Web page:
Writing Notebook: 6 Writing Rules To Know So You Can Break Them

(Because that’s how Picasso did it too.)

1. Show, Don’t Tell

Heed it: This is mostly likely the first thing anyone – my English teacher was one of them – tries to drill into your head about writing. No one wants to be told everything in a story. That’s boring. The fun in reading a story lies in making the connections, discovering the characters, anticipating the plot yourself.

Break it: Yes, leave some room for your readers to figure out the story. Yes, you shouldn’t dump info all over them. But sometimes, when you need to get a point across, consider doing it directly.

Vary your narrative style according to character (is this a straight-shooting character? or does she soliloquise a lot?), occasion (is it an action scene or a scene to LEADING UP to the climax?) and pacing (for instance, if it’s a scene in between action, there would be more room for imagery)

2. Write What You Know

Heed it: It’s easiest to write from the heart if you’ve had first-hand experience or knowledge about something, after all. Plus, you don’t run the risk of sounding like an idiot when you write about something you know jack-squat about, like osteology or 18th century geopolitics.

Break it: If I wrote what I knew, there’d be very little I can write about. Besides, how did J.K. Rowling manage to write a phenomenal worldwide best-selling series about witches and wizards in a magical boarding school when she’s a Muggle?

My point is, writing is supposed to help you grow. It makes you consider possibilities beyond your scope of expertise. That’s why you do research. You learn more things the more you write.

3. Adverbs Are Evil

Heed it: Stephen King once famously said, “The road to hell is paved with adverbs.” Adverbs are seen as the lazy writer’s way to describe everything in her story. You don’t really realise you’re using too many of it, and it becomes crutch after a while.

Break it: It’s a bit of a stretch to think all adverbs are evil, isn’t it? Just don’t go nuts with it, but don’t rely on it to convey your point. Consider each adverb carefully (irony intended) before weeding it out.

4. The First Scene Is Your Hook

Heed it: Many writers think they have to start with a dramatic high-octane car chase scene or a character on the brink of death in order to grab the reader’s attention. And it’s probably true for most readers that they would rather read about a character in the midst of an important, RELEVANT scene than how a character goes about her day after waking up.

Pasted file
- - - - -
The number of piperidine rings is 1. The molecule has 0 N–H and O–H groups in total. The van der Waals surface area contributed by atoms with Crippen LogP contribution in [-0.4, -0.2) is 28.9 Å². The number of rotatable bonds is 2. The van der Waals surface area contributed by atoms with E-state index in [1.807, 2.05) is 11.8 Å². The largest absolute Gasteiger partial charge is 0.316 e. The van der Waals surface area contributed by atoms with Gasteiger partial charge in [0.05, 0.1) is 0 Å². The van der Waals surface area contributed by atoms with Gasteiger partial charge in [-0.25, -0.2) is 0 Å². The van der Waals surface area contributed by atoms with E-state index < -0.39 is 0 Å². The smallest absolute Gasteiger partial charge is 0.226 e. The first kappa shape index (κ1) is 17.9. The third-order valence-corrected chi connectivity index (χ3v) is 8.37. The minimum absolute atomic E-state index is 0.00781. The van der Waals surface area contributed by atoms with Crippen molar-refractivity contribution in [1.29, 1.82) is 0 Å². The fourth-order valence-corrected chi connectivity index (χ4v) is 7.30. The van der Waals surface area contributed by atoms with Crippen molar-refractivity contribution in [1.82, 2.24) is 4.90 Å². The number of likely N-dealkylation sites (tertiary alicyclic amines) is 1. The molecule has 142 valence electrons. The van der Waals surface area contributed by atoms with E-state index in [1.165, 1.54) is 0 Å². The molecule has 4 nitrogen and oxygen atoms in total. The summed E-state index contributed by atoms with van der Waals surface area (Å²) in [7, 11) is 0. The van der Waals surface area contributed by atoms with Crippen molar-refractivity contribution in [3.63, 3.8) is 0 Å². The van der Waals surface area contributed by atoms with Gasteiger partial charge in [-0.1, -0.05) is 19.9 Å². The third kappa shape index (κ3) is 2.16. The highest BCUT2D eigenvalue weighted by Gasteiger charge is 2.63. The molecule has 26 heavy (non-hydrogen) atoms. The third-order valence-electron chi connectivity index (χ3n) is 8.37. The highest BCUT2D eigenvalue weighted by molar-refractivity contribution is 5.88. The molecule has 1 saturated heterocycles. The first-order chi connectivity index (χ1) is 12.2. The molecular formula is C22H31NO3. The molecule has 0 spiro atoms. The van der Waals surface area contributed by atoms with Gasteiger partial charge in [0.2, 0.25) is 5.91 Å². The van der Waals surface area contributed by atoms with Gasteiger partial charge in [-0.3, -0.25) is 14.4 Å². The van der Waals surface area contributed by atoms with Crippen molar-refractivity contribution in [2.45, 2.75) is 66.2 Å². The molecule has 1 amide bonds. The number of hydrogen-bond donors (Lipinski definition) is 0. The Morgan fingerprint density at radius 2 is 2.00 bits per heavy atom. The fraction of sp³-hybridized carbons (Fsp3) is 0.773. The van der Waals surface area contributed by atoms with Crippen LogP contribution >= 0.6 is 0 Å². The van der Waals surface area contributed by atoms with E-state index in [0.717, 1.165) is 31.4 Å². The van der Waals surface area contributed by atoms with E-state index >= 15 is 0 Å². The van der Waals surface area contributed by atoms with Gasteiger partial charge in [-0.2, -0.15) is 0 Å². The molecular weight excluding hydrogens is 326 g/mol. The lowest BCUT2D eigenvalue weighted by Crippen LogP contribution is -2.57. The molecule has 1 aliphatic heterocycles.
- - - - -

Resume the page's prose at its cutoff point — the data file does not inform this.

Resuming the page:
Break it: Having said that, plunging straight into an action scene right at the beginning of your story might very likely serve to confuse the reader. It is just as important to grab and RETAIN their attention as it is to give your readers a sense of where your story is taking place, the critical information about the character(s), and why they are in this situation and why readers should care.

5. Honour Your Daily Word Count

Heed it: There is nothing to it but sit your ass down faithfully everyday and write. Discipline is one of the most important qualities to have, if not to cultivate, as a writer. And setting a daily word count is a pretty effective way to keep track of your progress – it holds you accountable to yourself.

Break it: If you can’t write 3,000 words every day, don’t force yourself to write 3,000 words every day. You’re only going to get burned out. But that doesn’t mean you kick back on the days the writing isn’t going well.

Try to write something – a page, a paragraph, even a sentence – everyday. And spend the rest of the time digging deeper into the story: plan your next few chapters, ask yourself more questions about your characters and brainstorm, brainstorm, brainstorm. Think about all the possible ways you can take the story further.

The key is to keep thinking, keep writing, keep getting involved in your story.

6. Art Has No Rules

Heed it: You are the only one in the way of your own writing. Let go, and let the words flow. Censoring yourself as you write will only make you frustrated and unable to move forward. Get the first draft out. You will have plenty of opportunity to rewrite and edit later.

Break it: There are rules, but it is only when you know them that you can go about breaking them.


Now go find your process and write your novel. May the Muse be in your pocket.


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